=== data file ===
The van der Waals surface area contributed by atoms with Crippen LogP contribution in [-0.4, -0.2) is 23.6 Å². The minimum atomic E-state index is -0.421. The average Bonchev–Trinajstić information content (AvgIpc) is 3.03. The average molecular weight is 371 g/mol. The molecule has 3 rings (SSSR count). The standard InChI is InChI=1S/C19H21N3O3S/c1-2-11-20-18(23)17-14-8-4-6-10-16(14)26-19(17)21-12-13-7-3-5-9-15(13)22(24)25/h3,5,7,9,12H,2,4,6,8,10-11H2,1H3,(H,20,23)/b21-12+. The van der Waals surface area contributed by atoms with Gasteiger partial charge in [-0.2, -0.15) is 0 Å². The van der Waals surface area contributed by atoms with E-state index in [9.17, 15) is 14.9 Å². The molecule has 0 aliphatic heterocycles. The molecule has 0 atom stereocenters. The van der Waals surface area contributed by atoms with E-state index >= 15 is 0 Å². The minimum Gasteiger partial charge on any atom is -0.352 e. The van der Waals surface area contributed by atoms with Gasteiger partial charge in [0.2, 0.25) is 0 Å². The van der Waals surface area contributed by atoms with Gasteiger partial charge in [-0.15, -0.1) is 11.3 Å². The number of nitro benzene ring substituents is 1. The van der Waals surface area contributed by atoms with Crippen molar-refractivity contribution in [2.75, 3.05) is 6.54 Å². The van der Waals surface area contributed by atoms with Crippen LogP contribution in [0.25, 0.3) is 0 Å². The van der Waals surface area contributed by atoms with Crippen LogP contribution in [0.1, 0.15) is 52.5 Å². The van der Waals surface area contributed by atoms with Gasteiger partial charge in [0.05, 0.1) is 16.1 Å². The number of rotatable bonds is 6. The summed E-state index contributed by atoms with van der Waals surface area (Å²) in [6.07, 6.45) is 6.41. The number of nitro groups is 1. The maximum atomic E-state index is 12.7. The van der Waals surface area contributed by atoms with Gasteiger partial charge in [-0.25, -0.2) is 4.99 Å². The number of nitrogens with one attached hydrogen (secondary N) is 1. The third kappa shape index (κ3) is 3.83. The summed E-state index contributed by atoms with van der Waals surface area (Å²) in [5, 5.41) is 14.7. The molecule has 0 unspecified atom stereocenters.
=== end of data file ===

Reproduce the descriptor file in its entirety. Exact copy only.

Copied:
The van der Waals surface area contributed by atoms with Crippen LogP contribution in [-0.4, -0.2) is 23.6 Å². The minimum atomic E-state index is -0.421. The average Bonchev–Trinajstić information content (AvgIpc) is 3.03. The average molecular weight is 371 g/mol. The molecule has 3 rings (SSSR count). The standard InChI is InChI=1S/C19H21N3O3S/c1-2-11-20-18(23)17-14-8-4-6-10-16(14)26-19(17)21-12-13-7-3-5-9-15(13)22(24)25/h3,5,7,9,12H,2,4,6,8,10-11H2,1H3,(H,20,23)/b21-12+. The van der Waals surface area contributed by atoms with Gasteiger partial charge in [-0.2, -0.15) is 0 Å². The van der Waals surface area contributed by atoms with E-state index in [9.17, 15) is 14.9 Å². The molecule has 0 aliphatic heterocycles. The molecule has 0 atom stereocenters. The van der Waals surface area contributed by atoms with E-state index >= 15 is 0 Å². The minimum Gasteiger partial charge on any atom is -0.352 e. The van der Waals surface area contributed by atoms with Gasteiger partial charge in [0.2, 0.25) is 0 Å². The van der Waals surface area contributed by atoms with Gasteiger partial charge in [-0.15, -0.1) is 11.3 Å². The number of nitro benzene ring substituents is 1. The van der Waals surface area contributed by atoms with Crippen molar-refractivity contribution in [2.75, 3.05) is 6.54 Å². The van der Waals surface area contributed by atoms with Crippen LogP contribution in [0.25, 0.3) is 0 Å². The van der Waals surface area contributed by atoms with Crippen LogP contribution in [0.1, 0.15) is 52.5 Å². The van der Waals surface area contributed by atoms with Gasteiger partial charge in [0.05, 0.1) is 16.1 Å². The number of rotatable bonds is 6. The summed E-state index contributed by atoms with van der Waals surface area (Å²) in [6.07, 6.45) is 6.41. The number of nitro groups is 1. The maximum atomic E-state index is 12.7. The van der Waals surface area contributed by atoms with Gasteiger partial charge in [-0.25, -0.2) is 4.99 Å². The number of nitrogens with one attached hydrogen (secondary N) is 1. The third kappa shape index (κ3) is 3.83. The summed E-state index contributed by atoms with van der Waals surface area (Å²) in [5, 5.41) is 14.7. The molecule has 0 unspecified atom stereocenters.